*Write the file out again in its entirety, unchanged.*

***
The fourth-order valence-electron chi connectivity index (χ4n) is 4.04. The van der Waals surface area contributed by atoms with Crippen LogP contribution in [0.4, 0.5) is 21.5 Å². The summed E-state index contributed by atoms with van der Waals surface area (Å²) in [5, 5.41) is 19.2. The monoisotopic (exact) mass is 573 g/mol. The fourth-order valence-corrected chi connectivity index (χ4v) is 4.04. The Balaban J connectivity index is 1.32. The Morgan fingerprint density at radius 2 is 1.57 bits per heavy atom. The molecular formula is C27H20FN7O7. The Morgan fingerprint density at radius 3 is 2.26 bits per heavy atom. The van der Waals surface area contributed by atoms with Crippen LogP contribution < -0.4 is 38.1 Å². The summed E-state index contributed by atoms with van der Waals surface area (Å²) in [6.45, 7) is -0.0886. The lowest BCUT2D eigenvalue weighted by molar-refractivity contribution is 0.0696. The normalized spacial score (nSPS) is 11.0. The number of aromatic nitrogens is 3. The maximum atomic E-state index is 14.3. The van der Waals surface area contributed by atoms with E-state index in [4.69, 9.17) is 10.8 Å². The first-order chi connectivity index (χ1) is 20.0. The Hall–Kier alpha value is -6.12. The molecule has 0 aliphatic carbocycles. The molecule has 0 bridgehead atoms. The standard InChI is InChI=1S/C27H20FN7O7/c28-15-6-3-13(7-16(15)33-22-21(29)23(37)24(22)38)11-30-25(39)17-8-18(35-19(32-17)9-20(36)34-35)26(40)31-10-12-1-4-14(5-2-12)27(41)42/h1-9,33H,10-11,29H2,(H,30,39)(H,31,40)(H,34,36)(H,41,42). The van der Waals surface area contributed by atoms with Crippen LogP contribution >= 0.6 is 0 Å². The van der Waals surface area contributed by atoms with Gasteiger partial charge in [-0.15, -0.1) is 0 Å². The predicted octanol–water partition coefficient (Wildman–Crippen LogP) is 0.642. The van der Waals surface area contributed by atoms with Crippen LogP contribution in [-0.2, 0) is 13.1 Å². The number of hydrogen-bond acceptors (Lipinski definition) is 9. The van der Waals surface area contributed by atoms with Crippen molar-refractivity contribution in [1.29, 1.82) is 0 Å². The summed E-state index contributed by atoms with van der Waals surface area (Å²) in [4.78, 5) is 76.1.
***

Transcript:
The fourth-order valence-electron chi connectivity index (χ4n) is 4.04. The van der Waals surface area contributed by atoms with Crippen LogP contribution in [0.4, 0.5) is 21.5 Å². The summed E-state index contributed by atoms with van der Waals surface area (Å²) in [5, 5.41) is 19.2. The monoisotopic (exact) mass is 573 g/mol. The fourth-order valence-corrected chi connectivity index (χ4v) is 4.04. The Balaban J connectivity index is 1.32. The Morgan fingerprint density at radius 2 is 1.57 bits per heavy atom. The molecular formula is C27H20FN7O7. The Morgan fingerprint density at radius 3 is 2.26 bits per heavy atom. The van der Waals surface area contributed by atoms with Crippen LogP contribution < -0.4 is 38.1 Å². The summed E-state index contributed by atoms with van der Waals surface area (Å²) in [6.45, 7) is -0.0886. The lowest BCUT2D eigenvalue weighted by molar-refractivity contribution is 0.0696. The normalized spacial score (nSPS) is 11.0. The number of aromatic nitrogens is 3. The maximum atomic E-state index is 14.3. The van der Waals surface area contributed by atoms with E-state index in [4.69, 9.17) is 10.8 Å². The first-order chi connectivity index (χ1) is 20.0. The Hall–Kier alpha value is -6.12. The molecule has 0 aliphatic carbocycles. The molecule has 0 bridgehead atoms. The standard InChI is InChI=1S/C27H20FN7O7/c28-15-6-3-13(7-16(15)33-22-21(29)23(37)24(22)38)11-30-25(39)17-8-18(35-19(32-17)9-20(36)34-35)26(40)31-10-12-1-4-14(5-2-12)27(41)42/h1-9,33H,10-11,29H2,(H,30,39)(H,31,40)(H,34,36)(H,41,42). The van der Waals surface area contributed by atoms with Crippen LogP contribution >= 0.6 is 0 Å². The van der Waals surface area contributed by atoms with Gasteiger partial charge in [-0.15, -0.1) is 0 Å². The predicted octanol–water partition coefficient (Wildman–Crippen LogP) is 0.642. The van der Waals surface area contributed by atoms with Crippen LogP contribution in [-0.2, 0) is 13.1 Å². The number of hydrogen-bond acceptors (Lipinski definition) is 9. The van der Waals surface area contributed by atoms with Crippen molar-refractivity contribution in [1.29, 1.82) is 0 Å². The summed E-state index contributed by atoms with van der Waals surface area (Å²) in [4.78, 5) is 76.1.